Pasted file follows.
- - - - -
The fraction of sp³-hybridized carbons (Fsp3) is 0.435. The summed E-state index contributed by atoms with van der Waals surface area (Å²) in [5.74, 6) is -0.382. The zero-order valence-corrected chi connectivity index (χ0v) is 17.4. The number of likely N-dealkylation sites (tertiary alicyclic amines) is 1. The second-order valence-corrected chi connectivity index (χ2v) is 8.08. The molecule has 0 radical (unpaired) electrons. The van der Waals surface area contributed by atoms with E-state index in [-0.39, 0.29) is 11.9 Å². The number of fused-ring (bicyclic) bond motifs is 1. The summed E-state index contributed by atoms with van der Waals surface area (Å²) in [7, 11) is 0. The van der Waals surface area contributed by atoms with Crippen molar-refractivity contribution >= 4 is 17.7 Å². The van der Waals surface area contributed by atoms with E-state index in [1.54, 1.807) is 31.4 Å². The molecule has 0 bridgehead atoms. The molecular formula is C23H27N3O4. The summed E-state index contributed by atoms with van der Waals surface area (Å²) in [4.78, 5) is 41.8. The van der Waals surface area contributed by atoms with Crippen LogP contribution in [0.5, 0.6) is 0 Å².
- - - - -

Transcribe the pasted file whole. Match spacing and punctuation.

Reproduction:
The fraction of sp³-hybridized carbons (Fsp3) is 0.435. The summed E-state index contributed by atoms with van der Waals surface area (Å²) in [5.74, 6) is -0.382. The zero-order valence-corrected chi connectivity index (χ0v) is 17.4. The number of likely N-dealkylation sites (tertiary alicyclic amines) is 1. The second-order valence-corrected chi connectivity index (χ2v) is 8.08. The molecule has 0 radical (unpaired) electrons. The van der Waals surface area contributed by atoms with E-state index in [-0.39, 0.29) is 11.9 Å². The number of fused-ring (bicyclic) bond motifs is 1. The summed E-state index contributed by atoms with van der Waals surface area (Å²) in [7, 11) is 0. The van der Waals surface area contributed by atoms with Crippen molar-refractivity contribution >= 4 is 17.7 Å². The van der Waals surface area contributed by atoms with E-state index in [1.54, 1.807) is 31.4 Å². The molecule has 0 bridgehead atoms. The molecular formula is C23H27N3O4. The summed E-state index contributed by atoms with van der Waals surface area (Å²) in [4.78, 5) is 41.8. The van der Waals surface area contributed by atoms with Crippen LogP contribution in [0.5, 0.6) is 0 Å².